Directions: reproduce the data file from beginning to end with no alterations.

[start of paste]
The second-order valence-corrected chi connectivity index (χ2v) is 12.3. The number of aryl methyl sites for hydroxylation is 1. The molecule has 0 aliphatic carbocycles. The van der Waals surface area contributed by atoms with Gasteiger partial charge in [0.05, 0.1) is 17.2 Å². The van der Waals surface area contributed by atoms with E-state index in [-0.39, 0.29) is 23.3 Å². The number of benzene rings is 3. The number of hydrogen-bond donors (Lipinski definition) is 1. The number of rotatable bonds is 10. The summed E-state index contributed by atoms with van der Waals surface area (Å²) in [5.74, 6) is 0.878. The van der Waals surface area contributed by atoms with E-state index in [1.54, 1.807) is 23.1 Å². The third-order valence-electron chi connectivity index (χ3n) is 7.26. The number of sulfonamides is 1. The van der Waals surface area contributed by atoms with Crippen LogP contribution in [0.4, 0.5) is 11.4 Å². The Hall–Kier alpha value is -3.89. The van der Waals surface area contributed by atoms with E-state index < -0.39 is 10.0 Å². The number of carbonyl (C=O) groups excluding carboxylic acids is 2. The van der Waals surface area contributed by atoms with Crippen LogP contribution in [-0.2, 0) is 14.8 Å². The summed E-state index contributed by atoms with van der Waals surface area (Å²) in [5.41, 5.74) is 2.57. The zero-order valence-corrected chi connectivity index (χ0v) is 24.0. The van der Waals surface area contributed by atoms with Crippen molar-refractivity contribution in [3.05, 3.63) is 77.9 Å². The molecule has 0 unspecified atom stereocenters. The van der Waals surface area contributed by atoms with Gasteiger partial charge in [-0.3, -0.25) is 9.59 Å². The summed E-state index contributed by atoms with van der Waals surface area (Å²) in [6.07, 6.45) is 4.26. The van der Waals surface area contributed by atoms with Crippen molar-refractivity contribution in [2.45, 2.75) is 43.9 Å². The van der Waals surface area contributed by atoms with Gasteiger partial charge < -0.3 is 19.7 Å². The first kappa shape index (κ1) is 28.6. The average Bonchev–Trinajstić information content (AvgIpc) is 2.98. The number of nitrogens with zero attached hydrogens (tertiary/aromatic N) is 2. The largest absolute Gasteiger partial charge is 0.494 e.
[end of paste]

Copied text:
The second-order valence-corrected chi connectivity index (χ2v) is 12.3. The number of aryl methyl sites for hydroxylation is 1. The molecule has 0 aliphatic carbocycles. The van der Waals surface area contributed by atoms with Gasteiger partial charge in [0.05, 0.1) is 17.2 Å². The van der Waals surface area contributed by atoms with E-state index in [-0.39, 0.29) is 23.3 Å². The number of benzene rings is 3. The number of hydrogen-bond donors (Lipinski definition) is 1. The number of rotatable bonds is 10. The summed E-state index contributed by atoms with van der Waals surface area (Å²) in [5.74, 6) is 0.878. The van der Waals surface area contributed by atoms with E-state index in [1.54, 1.807) is 23.1 Å². The third-order valence-electron chi connectivity index (χ3n) is 7.26. The number of sulfonamides is 1. The van der Waals surface area contributed by atoms with Crippen LogP contribution in [0.4, 0.5) is 11.4 Å². The Hall–Kier alpha value is -3.89. The van der Waals surface area contributed by atoms with E-state index < -0.39 is 10.0 Å². The number of carbonyl (C=O) groups excluding carboxylic acids is 2. The van der Waals surface area contributed by atoms with Crippen LogP contribution in [-0.2, 0) is 14.8 Å². The summed E-state index contributed by atoms with van der Waals surface area (Å²) in [5.41, 5.74) is 2.57. The zero-order valence-corrected chi connectivity index (χ0v) is 24.0. The van der Waals surface area contributed by atoms with Crippen molar-refractivity contribution in [3.05, 3.63) is 77.9 Å². The molecule has 0 unspecified atom stereocenters. The van der Waals surface area contributed by atoms with Gasteiger partial charge in [-0.3, -0.25) is 9.59 Å². The summed E-state index contributed by atoms with van der Waals surface area (Å²) in [6.07, 6.45) is 4.26. The van der Waals surface area contributed by atoms with Crippen molar-refractivity contribution in [2.45, 2.75) is 43.9 Å². The van der Waals surface area contributed by atoms with Gasteiger partial charge < -0.3 is 19.7 Å². The first kappa shape index (κ1) is 28.6. The average Bonchev–Trinajstić information content (AvgIpc) is 2.98. The number of nitrogens with zero attached hydrogens (tertiary/aromatic N) is 2. The largest absolute Gasteiger partial charge is 0.494 e.